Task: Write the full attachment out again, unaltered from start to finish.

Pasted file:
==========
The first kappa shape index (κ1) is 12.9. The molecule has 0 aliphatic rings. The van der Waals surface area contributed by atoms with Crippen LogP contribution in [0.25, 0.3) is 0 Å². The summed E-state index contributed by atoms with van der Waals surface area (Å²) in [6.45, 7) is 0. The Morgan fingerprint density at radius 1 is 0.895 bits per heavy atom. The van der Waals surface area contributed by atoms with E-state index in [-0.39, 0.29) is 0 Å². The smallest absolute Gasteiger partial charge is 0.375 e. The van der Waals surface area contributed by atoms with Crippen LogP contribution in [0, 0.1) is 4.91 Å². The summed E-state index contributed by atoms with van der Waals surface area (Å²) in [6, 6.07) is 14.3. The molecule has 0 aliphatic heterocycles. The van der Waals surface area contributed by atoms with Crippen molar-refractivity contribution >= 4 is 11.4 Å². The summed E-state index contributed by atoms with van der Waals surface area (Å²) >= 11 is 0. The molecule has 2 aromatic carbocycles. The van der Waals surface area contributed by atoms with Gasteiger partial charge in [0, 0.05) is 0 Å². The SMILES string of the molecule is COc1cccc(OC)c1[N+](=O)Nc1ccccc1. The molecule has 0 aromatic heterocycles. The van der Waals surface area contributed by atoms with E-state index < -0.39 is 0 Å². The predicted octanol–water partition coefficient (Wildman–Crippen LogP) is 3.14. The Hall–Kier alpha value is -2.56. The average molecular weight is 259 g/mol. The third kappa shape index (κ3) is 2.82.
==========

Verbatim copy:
The first kappa shape index (κ1) is 12.9. The molecule has 0 aliphatic rings. The van der Waals surface area contributed by atoms with Crippen LogP contribution in [0.25, 0.3) is 0 Å². The summed E-state index contributed by atoms with van der Waals surface area (Å²) in [6.45, 7) is 0. The Morgan fingerprint density at radius 1 is 0.895 bits per heavy atom. The van der Waals surface area contributed by atoms with E-state index in [-0.39, 0.29) is 0 Å². The smallest absolute Gasteiger partial charge is 0.375 e. The van der Waals surface area contributed by atoms with Crippen LogP contribution in [0, 0.1) is 4.91 Å². The summed E-state index contributed by atoms with van der Waals surface area (Å²) in [6, 6.07) is 14.3. The molecule has 0 aliphatic heterocycles. The van der Waals surface area contributed by atoms with Crippen molar-refractivity contribution >= 4 is 11.4 Å². The summed E-state index contributed by atoms with van der Waals surface area (Å²) >= 11 is 0. The molecule has 2 aromatic carbocycles. The van der Waals surface area contributed by atoms with Gasteiger partial charge in [0, 0.05) is 0 Å². The SMILES string of the molecule is COc1cccc(OC)c1[N+](=O)Nc1ccccc1. The molecule has 0 aromatic heterocycles. The van der Waals surface area contributed by atoms with E-state index < -0.39 is 0 Å². The predicted octanol–water partition coefficient (Wildman–Crippen LogP) is 3.14. The Hall–Kier alpha value is -2.56. The average molecular weight is 259 g/mol. The third kappa shape index (κ3) is 2.82.